Article 2 of the constitution of 1978 makes it clear that "national sovereignty resides with the Spanish people, from whom all the powers of the state derive". This sovereignty is expressed through parliament, the elected members of which are the trustees and representatives of the will of the people. Parliament is the supreme institution of the state and, significantly, even the monarchy— quite deliberately defined as a "parliamentary monarchy"—is, in the last resort, subject to its will.
   The term Cortes has come to refer to the national parliament as a whole, whether unicameral or bicameral. Spain has a bicameral system, consisting of a lower house or Congress (Congreso de las Diputados) and an upper house or Senate (Senado). As in the UK, the lower house has precedence in most matters, including legislative affairs; this is symbolized at sessions of the joint houses of parliament, which are presided over by the president of the Congress.
   In line with the constitution, the election law of 1985 established that the Congress should consist of 350 deputies. Elections are held through universal, free, direct, equal and secret suffrage, and all citizens over the age of eighteen are eligible to vote. Votes are cast, not for individual candidates, but for a party list in which candidates appear in a ranking order fixed in advance by the parties concerned. The constituency for elections is normally the province. Article 68.3 establishes a system of proportional representation for allocating seats to the provinces and the details of this are spelled out in article 162 of the election law. Article 163 specifies the method by which votes are distributed among candidates in each province: this is the D'Hondt system, which is also used in regional and local elections and which tends to favour larger parties. The life-span of the Congress is four years, after which an election must be called. The Senate is described in article 69 of the constitution as "the chamber of territorial representation", which in theory means that it should represent the interests of the autonomous communities. However, while a number of senators are, indeed, indirectly elected from among the members of the regional assemblies, the vast majority of them, 208 out of total of 256, are elected from the province which, as with the Congress, provides the normal constituency. Each province elects four senators, with each elector casting only three votes, in a first-past-the-post system, which makes no allowances for enormous population variations between the provinces. The life-span of the Senate is also four years. Since 1994 a joint parliamentary working group has been studying ways of reforming the Senate to make it a Chamber which, both in composition and powers, more genuinely reflects the interests of the autonomous communities.
   Further reading
   - Newton, M.T. with Donaghy, P.J. (1997) Institutions of Modern Spain, Cambridge University Press (chapter 4 is exclusively devoted to a detailed examination of the role, functions and operation of parliament and several Spanish works are quoted in the select bibliography).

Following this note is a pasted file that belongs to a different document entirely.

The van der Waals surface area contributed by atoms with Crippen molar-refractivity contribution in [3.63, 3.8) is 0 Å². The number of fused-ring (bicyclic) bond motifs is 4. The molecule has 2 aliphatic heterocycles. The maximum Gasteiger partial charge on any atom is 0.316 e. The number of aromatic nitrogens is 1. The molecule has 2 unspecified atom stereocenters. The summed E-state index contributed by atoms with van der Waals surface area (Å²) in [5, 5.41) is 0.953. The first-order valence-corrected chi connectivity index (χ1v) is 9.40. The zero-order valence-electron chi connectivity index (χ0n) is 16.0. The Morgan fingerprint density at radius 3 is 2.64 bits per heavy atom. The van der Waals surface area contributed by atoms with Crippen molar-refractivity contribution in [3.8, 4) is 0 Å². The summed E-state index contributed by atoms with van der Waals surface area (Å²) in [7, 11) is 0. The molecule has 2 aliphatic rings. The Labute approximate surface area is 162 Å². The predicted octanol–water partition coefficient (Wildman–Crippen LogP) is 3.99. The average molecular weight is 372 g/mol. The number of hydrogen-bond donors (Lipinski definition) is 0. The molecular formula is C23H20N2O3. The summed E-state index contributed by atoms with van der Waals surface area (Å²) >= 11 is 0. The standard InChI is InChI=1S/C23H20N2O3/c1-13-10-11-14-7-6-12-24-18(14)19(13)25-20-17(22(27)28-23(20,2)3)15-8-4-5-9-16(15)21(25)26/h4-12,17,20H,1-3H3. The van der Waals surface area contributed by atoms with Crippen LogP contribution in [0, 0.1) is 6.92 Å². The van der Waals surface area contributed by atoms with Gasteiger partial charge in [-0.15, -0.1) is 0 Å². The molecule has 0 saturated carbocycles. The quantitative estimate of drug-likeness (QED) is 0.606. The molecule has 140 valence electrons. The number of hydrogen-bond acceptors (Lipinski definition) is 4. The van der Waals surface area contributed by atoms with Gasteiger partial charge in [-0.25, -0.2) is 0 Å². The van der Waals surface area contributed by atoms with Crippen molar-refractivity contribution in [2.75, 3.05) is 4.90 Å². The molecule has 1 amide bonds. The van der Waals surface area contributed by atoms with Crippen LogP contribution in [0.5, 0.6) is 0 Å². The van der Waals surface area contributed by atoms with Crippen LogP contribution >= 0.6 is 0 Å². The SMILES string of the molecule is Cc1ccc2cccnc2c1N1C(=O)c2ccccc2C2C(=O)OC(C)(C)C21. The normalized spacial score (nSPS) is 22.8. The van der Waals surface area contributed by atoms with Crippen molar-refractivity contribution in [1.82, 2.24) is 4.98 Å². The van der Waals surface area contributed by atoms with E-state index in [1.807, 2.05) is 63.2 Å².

Encyclopedia of contemporary Spanish culture. 2013.

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  • Parliament — par·lia·ment / pär lə mənt, pärl yə / n [Anglo French parlement conference, council, parliament, from parler to speak] 1 a: an assemblage of the nobility, clergy, and commons called together by the British sovereign as the supreme legislative… …   Law dictionary

  • Parliament — Par lia*ment, n. [OE. parlement, F. parlement, fr. parler to speak; cf. LL. parlamentum, parliamentum. See {Parley}.] 1. A parleying; a discussion; a conference. [Obs.] [1913 Webster] But first they held their parliament. Rom. of R. [1913… …   The Collaborative International Dictionary of English

  • parliament — par‧lia‧ment [ˈpɑːləmənt ǁ ˈpɑːr ] noun [countable] the group of people elected to make a country s laws and discuss important national issues: • The Dutch parliament voted to begin lifting economic sanctions. * * * parliament UK US /ˈpɑːləmənt/… …   Financial and business terms

  • parliament — ► NOUN 1) (Parliament) (in the UK) the highest legislature, consisting of the Sovereign, the House of Lords, and the House of Commons. 2) a similar body in other countries. ORIGIN Old French parlement speaking …   English terms dictionary

  • parliament — [pär′lə mənt] n. [ME parlament < OFr parlement < parler: see PARLEY] 1. an official or formal conference or council, usually concerned with government or public affairs 2. [P ] a) the national legislative body of Great Britain, composed of… …   English World dictionary

  • Parliament — Parliament, s. Parlament …   Kleines Konversations-Lexikon

  • parliament — (n.) late 13c., from O.Fr. parlement (11c.), originally speaking, talk, from parler to speak (see PARLEY (Cf. parley)); spelling altered c.1400 to conform with M.L. parliamentum. Anglo Latin parliamentum is attested from early 13c. Related:… …   Etymology dictionary

  • parliament — parliament, parliamentary Both words are spelt with an a in the middle, but are pronounced with the ia as a single syllable …   Modern English usage

  • Parliament — This article is about the legislative institution. For other uses, see Parliament (disambiguation). Parliaments redirects here. For the American style doo wop quintet, see The Parliaments. The House of Representatives Chamber of the Parliament of …   Wikipedia

  • parliament — noun ADJECTIVE ▪ current, present ▪ new ▪ outgoing ▪ bicameral, unicameral ▪ elected …   Collocations dictionary

  • parliament — /pahr leuh meuhnt/ or, sometimes, /pahrl yeuh /, n. 1. (usually cap.) the legislature of Great Britain, historically the assembly of the three estates, now composed of Lords Spiritual and Lords Temporal, forming together the House of Lords, and… …   Universalium

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